The Cincinnati Reds' Bullpen Woes

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Aroldis Chapman.

COMMENTARY | The Cincinnati Reds are 36-24 and are 2.5 games behind first place in the National League Central division. Starting pitching has been good (3.24 ERA, second best in the NL) and so has the offense (279 runs, third best in the NL). So what's the problem with this team? Not much. If the Reds do have a problem, 60 games (37%) into the season, it might be the bullpen.

Last season, the bullpen was really good. The 2012 Reds' bullpen was first in ERA (2.65), first in batting average against (.215), first in strikeout percentage (26.2%), second in WHIP (1.22), and second in home runs allowed per nine innings (0.68) in the NL.

Is the 2013 Reds' bullpen actually bad?

This season, the Reds are eighth in ERA (3.55), third in batting average against (.221), first in strikeout percentage (25.0%), fourth in WHIP (1.20), and last in home runs allowed per nine innings (1.27) in the NL. Clearly, home runs are inflating the combined ERA of Reds relief pitchers.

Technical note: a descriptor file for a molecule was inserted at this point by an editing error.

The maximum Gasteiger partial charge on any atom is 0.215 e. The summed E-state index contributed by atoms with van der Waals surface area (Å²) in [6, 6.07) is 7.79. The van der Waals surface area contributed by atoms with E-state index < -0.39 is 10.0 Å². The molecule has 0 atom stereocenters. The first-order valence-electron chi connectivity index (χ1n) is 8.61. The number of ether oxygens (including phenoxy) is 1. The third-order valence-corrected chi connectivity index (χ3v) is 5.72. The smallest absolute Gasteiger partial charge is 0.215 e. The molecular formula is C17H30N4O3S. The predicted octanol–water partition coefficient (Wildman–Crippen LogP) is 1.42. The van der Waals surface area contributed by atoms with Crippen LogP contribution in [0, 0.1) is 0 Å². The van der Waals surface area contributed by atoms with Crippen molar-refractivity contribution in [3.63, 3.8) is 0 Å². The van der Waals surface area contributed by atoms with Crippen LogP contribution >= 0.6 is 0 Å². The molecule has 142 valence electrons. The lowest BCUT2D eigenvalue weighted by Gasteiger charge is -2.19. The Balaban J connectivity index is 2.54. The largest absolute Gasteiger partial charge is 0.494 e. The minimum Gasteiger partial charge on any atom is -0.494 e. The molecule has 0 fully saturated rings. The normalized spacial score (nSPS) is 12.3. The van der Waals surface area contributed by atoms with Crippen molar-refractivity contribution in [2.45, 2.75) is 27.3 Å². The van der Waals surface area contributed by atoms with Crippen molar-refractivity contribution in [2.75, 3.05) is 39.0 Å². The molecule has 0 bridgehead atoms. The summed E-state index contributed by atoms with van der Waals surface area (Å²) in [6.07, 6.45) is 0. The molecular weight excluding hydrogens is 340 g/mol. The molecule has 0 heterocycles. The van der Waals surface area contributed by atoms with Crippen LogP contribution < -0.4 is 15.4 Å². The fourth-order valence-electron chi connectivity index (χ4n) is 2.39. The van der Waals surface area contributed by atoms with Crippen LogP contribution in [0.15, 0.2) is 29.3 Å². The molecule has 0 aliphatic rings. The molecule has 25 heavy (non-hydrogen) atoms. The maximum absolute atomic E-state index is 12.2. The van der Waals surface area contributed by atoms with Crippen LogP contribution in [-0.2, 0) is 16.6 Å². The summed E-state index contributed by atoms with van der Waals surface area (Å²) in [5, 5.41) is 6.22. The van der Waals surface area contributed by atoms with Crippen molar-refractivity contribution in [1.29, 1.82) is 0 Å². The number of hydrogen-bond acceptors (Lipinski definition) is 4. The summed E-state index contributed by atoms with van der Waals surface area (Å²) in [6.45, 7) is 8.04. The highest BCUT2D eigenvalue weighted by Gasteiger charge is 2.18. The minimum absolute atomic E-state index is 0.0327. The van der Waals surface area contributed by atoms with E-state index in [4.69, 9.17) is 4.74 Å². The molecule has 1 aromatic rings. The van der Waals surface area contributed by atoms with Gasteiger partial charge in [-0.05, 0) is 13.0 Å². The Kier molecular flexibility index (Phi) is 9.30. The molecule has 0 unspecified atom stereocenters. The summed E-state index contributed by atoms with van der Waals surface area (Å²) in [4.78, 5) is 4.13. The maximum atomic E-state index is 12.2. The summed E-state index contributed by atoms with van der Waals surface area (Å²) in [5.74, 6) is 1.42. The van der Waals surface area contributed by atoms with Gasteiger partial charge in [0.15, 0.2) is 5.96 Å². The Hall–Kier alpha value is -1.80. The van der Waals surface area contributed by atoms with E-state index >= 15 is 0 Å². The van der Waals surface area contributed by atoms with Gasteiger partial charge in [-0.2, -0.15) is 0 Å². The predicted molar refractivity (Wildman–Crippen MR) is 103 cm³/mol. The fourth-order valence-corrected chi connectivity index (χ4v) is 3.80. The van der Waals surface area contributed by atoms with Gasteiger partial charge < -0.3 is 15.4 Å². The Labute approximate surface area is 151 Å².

The Reds' bullpen is underperforming.

The bad news is that the Reds' bullpen is underperforming. The good news is that each relief pitcher will probably settle closer to his career numbers. Among the regular relievers, only Alfredo Simon, Sam LeCure, and Sean Marshall have an ERA below (better than) their career ERA.

The underperformance of the bullpen has nothing to do with how it is being managed and everything to do with players making pitches. Recently, the Reds' relief pitchers haven't been making good pitches and have been giving up (home) runs. Baseball is a game of ebbs and flows.

Andrew J. Roth studied journalism at Lehigh University and received his Master's from the University of Illinois. He has been following the Reds and Major League Baseball since he met Barry Larkin in 1993. Follow him on Twitter @AndrewJohnRoth.

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